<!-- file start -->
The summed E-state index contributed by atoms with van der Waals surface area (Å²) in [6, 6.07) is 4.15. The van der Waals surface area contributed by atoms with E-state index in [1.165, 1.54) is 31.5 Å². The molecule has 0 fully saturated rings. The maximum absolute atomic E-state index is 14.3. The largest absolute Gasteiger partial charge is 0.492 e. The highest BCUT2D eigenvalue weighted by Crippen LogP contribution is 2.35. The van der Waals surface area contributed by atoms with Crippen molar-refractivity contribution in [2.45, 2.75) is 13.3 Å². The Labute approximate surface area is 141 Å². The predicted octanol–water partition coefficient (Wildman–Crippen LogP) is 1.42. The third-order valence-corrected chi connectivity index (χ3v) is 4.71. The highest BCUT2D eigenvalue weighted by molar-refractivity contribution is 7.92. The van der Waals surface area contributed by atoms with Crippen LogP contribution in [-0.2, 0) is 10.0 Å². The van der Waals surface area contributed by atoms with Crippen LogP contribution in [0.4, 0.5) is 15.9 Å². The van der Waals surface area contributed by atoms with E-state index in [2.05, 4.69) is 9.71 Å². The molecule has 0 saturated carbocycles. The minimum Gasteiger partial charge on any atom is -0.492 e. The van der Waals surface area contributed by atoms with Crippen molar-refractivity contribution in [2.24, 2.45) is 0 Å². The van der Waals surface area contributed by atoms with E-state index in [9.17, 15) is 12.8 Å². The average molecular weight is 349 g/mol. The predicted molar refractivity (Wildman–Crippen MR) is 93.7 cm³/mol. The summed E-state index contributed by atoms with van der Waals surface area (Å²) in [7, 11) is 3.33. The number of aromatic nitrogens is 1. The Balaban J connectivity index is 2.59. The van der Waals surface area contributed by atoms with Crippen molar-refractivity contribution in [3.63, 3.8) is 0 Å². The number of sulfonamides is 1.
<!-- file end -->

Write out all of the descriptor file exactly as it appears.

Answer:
The summed E-state index contributed by atoms with van der Waals surface area (Å²) in [6, 6.07) is 4.15. The van der Waals surface area contributed by atoms with E-state index in [1.165, 1.54) is 31.5 Å². The molecule has 0 fully saturated rings. The maximum absolute atomic E-state index is 14.3. The largest absolute Gasteiger partial charge is 0.492 e. The highest BCUT2D eigenvalue weighted by Crippen LogP contribution is 2.35. The van der Waals surface area contributed by atoms with Crippen molar-refractivity contribution in [2.45, 2.75) is 13.3 Å². The Labute approximate surface area is 141 Å². The predicted octanol–water partition coefficient (Wildman–Crippen LogP) is 1.42. The third-order valence-corrected chi connectivity index (χ3v) is 4.71. The highest BCUT2D eigenvalue weighted by molar-refractivity contribution is 7.92. The van der Waals surface area contributed by atoms with Crippen LogP contribution in [-0.2, 0) is 10.0 Å². The van der Waals surface area contributed by atoms with Crippen LogP contribution in [0.4, 0.5) is 15.9 Å². The van der Waals surface area contributed by atoms with E-state index in [2.05, 4.69) is 9.71 Å². The molecule has 0 saturated carbocycles. The minimum Gasteiger partial charge on any atom is -0.492 e. The van der Waals surface area contributed by atoms with Crippen molar-refractivity contribution in [2.24, 2.45) is 0 Å². The van der Waals surface area contributed by atoms with E-state index in [9.17, 15) is 12.8 Å². The average molecular weight is 349 g/mol. The predicted molar refractivity (Wildman–Crippen MR) is 93.7 cm³/mol. The summed E-state index contributed by atoms with van der Waals surface area (Å²) in [7, 11) is 3.33. The number of aromatic nitrogens is 1. The Balaban J connectivity index is 2.59. The van der Waals surface area contributed by atoms with Crippen molar-refractivity contribution in [3.63, 3.8) is 0 Å². The number of sulfonamides is 1.